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Gamers Exhibit Better Learning Abilities Than Non-Gamers in New Study

by John Rosca / Oct 03, 2017 10:08 AM EDT
10 Ways Video Games Affect Your Brain

Brain researchers had video gamers compete with non-gamers in a test of learning abilities. The gamers achieved better results than the non-gamers on the challenging task.

Neuropsychologists Boris Suchan, Sabrina Schenk and Robert Lech of the Ruhr-Universität Bochum published their research in the Behavioural Brain Research journal. RUB News reports that they challenged participants to perform a test called the weather prediction task, which requires them to make predictions based on in-game feedback.

In the weather prediction task, test subjects are presented with sets of three cue cards, each one displaying a symbol. They must make a weather prediction of sun vs. rain after looking at a set of cards. They are immediately given feedback that tells them whether their prediction was right or wrong. As the task continues, the subjects try to learn the card combinations that are associated with sun or rain. When they are done, they are asked to fill up a response form to help determine how much they have learned.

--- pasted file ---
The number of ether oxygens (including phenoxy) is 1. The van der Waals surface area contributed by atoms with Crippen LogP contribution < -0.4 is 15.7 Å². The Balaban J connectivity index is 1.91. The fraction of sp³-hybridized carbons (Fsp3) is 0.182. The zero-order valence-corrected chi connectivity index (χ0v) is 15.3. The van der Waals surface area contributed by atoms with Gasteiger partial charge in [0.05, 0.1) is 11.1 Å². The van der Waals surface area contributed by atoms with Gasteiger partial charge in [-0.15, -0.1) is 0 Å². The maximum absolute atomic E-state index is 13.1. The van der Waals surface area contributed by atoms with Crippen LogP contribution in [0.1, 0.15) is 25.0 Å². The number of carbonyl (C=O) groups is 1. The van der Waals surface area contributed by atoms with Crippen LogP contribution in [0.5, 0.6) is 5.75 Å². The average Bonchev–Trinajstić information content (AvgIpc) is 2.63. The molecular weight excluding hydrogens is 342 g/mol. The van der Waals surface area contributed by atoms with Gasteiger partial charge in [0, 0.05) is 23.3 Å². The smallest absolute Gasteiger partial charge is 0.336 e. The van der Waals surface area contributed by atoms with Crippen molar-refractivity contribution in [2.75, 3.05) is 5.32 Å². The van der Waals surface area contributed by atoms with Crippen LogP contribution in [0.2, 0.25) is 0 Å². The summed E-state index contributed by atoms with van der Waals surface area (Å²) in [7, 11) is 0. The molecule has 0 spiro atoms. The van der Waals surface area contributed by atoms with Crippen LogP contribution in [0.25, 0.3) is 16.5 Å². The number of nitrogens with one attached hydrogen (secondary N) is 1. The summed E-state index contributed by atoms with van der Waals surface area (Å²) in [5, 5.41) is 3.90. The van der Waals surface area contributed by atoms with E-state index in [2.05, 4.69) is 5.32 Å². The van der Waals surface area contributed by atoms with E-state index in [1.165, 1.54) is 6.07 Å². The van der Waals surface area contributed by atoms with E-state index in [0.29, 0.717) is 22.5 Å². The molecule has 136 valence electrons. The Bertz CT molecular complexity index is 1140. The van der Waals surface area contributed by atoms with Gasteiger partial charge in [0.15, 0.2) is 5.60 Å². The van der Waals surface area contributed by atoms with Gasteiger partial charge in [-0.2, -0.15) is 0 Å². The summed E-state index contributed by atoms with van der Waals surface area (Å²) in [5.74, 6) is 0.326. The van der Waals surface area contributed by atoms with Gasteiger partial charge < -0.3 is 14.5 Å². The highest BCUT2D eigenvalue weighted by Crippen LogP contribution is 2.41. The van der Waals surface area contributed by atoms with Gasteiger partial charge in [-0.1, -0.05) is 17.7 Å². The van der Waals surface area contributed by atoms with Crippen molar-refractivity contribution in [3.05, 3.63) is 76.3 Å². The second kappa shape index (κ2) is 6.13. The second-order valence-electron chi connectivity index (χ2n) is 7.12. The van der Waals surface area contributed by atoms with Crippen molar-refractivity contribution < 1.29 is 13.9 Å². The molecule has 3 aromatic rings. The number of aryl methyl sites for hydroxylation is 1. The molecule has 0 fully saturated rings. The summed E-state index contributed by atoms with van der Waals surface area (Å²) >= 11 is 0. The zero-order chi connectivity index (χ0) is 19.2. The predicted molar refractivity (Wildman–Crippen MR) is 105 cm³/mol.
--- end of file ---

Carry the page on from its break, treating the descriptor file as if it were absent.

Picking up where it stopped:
The psychologists found 17 voluntary test subjects who identified themselves as gamers. They were self-reported as having played action video games for more than 15 hours a week. The control group comprised 17 voluntary participants who were not regular players of video games.

Both groups were tested with the weather prediction task. Science Daily notes that the gamers did better in matching card combinations with correct sun vs. rain predictions. They were much better than the non-gamers in figuring out the more uncertain card combinations, such as one that predicted 40% sun vs. 60% rain. "Our study shows that gamers are better in analyzing a situation quickly, to generate new knowledge and to categorize facts," said researcher Schenk, "especially in situations with high uncertainties."

This indicates that the gamers had a better facility for probabilistic learning, which describes the skill of learning category-based relationships in situations of high uncertainty. It is a type of learning connected with heightened activity in the hippocampus, a part of the brain that is involved in memory and learning.

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